Bay Woodyard

Co-Owner, Honey Pie Hives and Herbals

“It’s you that has the power”

Bay has always led an unconventional life. She was raised by hippie parents in a geodesic dome on Prince Edward Island, growing up as a child of counterculture. As a young adult, she purchased a bee-keeping business on a whim with then-boyfriend Gavin—after dating for less than a year. They moved to Prince Edward County and constructed an ambitious strawbale home for their growing family.  She threw herself into making beeswax-based products like healing salves and candles.

The land around her is an important part of the business. Bay is slowly rewilding it, increasing the amount of wild-growing plants she can use for her products. The herbs for her healing salves are a mix of cultivated and foraged. They’re placed in a glass jar with organic sunflower oil and left to steep in the sun for up to two months during the peak of summer. The herbs are strained out and blended with melted beeswax. The salves can be used for healing cuts, increasing circulation to relieve sore muscles, and soothing irritation from diaper rash.

“Most of the things I do for my work would have had me ostracized and called a witch at a certain period of time—and that’s just because I make things out of plants. I love the healing aspect of what I do, and making things by hand. I like to think I’m reclaiming the term. A lot of people are still pretty afraid of it, but I feel that it shouldn’t be a threatening thing to say I’m into witchy stuff.”

Her spiritual practice is a blend of New Age and ancient beliefs—a continuous melding of myriad influences from paganism to Buddhism. Bay notes the existence of a bee goddess in many mythologies, an obvious connection given the female-led nature of bee colonies. One in particular even shares a similar name, Beyla. The Norse Goddess of the Bees, Beyla is servant to Freyja, the Goddess of Fertility, and provides the seeds in the earth with nutrition to grow.

“My spiritual beliefs are very tied to my work—the idea that there is energy in everything, and I’m working with the energy in the plants. When you do that type of work, you’re not necessarily using scientific things that have been tested and proven to work in a certain way, you’re also going on intuition and how the plants feel to you. When I work with plants, making the things that I sell, I’m intending that the products are healing to people. And I think that’s a very spiritual way of approaching work, setting your intention for something. It’s my favourite form of magic, using the ability to intend. I don’t use props like wands, those are really just a way to focus your intention. It’s not the wand that has the power, it’s you that has the power.”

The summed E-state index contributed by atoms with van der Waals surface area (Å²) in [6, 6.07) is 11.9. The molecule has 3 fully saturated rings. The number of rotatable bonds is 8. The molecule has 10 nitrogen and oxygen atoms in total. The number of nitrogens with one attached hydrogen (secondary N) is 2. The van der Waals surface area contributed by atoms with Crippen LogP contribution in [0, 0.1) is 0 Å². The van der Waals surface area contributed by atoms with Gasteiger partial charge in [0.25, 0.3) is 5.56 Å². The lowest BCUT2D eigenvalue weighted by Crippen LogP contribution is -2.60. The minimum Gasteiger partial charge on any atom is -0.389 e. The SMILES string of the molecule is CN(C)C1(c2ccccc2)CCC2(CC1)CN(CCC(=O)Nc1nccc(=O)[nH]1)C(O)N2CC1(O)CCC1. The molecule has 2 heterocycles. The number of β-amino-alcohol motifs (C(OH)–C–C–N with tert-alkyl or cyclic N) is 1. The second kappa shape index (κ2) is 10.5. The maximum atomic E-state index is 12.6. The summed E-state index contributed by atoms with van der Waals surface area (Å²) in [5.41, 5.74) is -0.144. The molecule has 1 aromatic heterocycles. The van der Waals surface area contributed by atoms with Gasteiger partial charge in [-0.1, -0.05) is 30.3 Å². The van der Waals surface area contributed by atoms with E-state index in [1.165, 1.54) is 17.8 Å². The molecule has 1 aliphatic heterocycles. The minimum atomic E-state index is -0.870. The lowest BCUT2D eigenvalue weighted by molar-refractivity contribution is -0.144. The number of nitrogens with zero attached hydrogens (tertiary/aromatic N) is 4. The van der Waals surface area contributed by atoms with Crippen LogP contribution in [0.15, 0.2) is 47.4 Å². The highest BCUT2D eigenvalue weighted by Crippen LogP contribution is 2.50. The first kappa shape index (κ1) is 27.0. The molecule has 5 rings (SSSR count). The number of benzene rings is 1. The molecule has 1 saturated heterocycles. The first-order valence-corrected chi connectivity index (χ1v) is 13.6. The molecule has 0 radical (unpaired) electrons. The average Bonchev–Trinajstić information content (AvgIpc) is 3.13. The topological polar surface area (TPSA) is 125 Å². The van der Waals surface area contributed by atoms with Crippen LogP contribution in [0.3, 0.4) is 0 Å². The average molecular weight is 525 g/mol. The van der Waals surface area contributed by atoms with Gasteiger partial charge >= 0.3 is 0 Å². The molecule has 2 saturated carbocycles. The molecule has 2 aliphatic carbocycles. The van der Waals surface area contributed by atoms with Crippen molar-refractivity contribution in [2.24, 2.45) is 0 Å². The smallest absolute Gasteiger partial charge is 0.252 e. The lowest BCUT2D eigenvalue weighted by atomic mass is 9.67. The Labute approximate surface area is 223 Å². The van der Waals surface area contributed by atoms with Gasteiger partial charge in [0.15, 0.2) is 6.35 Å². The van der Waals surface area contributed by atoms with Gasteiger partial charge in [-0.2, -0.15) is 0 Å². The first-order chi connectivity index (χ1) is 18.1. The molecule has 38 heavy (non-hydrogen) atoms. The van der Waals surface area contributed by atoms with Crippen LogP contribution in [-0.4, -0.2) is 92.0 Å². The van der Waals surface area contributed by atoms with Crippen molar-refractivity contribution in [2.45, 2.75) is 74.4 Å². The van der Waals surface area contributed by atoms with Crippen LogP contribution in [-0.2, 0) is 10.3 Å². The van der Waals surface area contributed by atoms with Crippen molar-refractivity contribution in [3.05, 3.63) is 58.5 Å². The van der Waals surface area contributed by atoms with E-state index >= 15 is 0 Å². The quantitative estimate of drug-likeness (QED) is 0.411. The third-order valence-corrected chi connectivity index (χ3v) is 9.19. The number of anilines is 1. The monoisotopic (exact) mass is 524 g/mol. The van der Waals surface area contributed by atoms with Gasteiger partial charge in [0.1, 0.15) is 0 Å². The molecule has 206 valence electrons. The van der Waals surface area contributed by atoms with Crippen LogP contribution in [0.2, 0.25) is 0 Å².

Bay’s current intentions are set on filling her property with flowers for bees. The sheer scale of the project made the goal feel impossibly out of reach, but Bay has been amazed at what the power of asking has accomplished for her. A neighbouring farmer offered to plow the field for free. She was able to acquire a small amount of seeds to plant in one section of the property. She plans to collect the seeds from her first crop of wildflowers and use them to plant a new section next year, continuing the process until she reaches her goal.

“It’s something I’ve been dreaming about for a while, and I feel like I’m dreaming it into existence just by thinking about it in a joyful and light-hearted way—instead of trying to force it into being.”

Every lunar cycle is an opportunity for this type of magic. At the start of each cycle during the New Moon, Bay sets an intention and writes it down.

“I read them again on the Full Moon and contemplate which things have happened, and which things are still unfolding. It’s a combination of the masculine element of choosing an intention and the feminine element of waiting for it to happen, while being open to receiving it.

“That setting of an intention and allowing it to unfold, action and inaction, aggressive and passive, are attributed to male and female traits. Unfortunately, there’s a lot of confusion over masculine versus feminine, and those feminine traits are often seen as negative. When it’s an insult to call a man a feminine derogatory word, it’s hard to feel like it’s a positive thing to actually be female. Instead of trying to be like men, we need to feel that it’s actually powerful to be feminine, not weak. Ultimately the goal is to balance the masculine and feminine energy in ourselves. We need both to be complete.”